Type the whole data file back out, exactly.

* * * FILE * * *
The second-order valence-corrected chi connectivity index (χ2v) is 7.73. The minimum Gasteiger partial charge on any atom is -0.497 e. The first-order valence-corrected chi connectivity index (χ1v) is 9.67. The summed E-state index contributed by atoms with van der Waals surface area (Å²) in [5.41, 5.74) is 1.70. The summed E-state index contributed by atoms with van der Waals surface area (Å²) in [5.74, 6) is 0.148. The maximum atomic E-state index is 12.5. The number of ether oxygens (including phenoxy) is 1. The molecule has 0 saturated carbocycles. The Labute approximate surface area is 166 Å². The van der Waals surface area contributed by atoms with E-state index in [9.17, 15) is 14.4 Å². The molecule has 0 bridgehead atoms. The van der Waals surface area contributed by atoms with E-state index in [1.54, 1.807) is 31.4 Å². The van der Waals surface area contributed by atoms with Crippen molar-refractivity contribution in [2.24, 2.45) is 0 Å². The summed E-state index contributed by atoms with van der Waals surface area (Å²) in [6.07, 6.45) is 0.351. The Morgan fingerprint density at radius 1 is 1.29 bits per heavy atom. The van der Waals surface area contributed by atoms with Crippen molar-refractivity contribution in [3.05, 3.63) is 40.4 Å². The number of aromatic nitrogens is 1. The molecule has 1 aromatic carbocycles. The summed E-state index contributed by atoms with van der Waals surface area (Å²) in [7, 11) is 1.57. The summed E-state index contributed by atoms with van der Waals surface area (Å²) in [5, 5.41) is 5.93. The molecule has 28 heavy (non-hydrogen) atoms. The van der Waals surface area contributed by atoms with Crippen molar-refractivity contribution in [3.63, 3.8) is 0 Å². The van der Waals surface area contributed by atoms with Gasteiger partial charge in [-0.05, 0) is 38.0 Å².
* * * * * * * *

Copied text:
The second-order valence-corrected chi connectivity index (χ2v) is 7.73. The minimum Gasteiger partial charge on any atom is -0.497 e. The first-order valence-corrected chi connectivity index (χ1v) is 9.67. The summed E-state index contributed by atoms with van der Waals surface area (Å²) in [5.41, 5.74) is 1.70. The summed E-state index contributed by atoms with van der Waals surface area (Å²) in [5.74, 6) is 0.148. The maximum atomic E-state index is 12.5. The number of ether oxygens (including phenoxy) is 1. The molecule has 0 saturated carbocycles. The Labute approximate surface area is 166 Å². The van der Waals surface area contributed by atoms with E-state index in [9.17, 15) is 14.4 Å². The molecule has 0 bridgehead atoms. The van der Waals surface area contributed by atoms with E-state index in [1.54, 1.807) is 31.4 Å². The van der Waals surface area contributed by atoms with Crippen molar-refractivity contribution in [2.24, 2.45) is 0 Å². The summed E-state index contributed by atoms with van der Waals surface area (Å²) in [6.07, 6.45) is 0.351. The Morgan fingerprint density at radius 1 is 1.29 bits per heavy atom. The van der Waals surface area contributed by atoms with Crippen molar-refractivity contribution in [3.05, 3.63) is 40.4 Å². The number of aromatic nitrogens is 1. The molecule has 1 aromatic carbocycles. The summed E-state index contributed by atoms with van der Waals surface area (Å²) in [7, 11) is 1.57. The summed E-state index contributed by atoms with van der Waals surface area (Å²) in [5, 5.41) is 5.93. The molecule has 28 heavy (non-hydrogen) atoms. The van der Waals surface area contributed by atoms with Crippen molar-refractivity contribution in [3.63, 3.8) is 0 Å². The van der Waals surface area contributed by atoms with Gasteiger partial charge in [-0.05, 0) is 38.0 Å².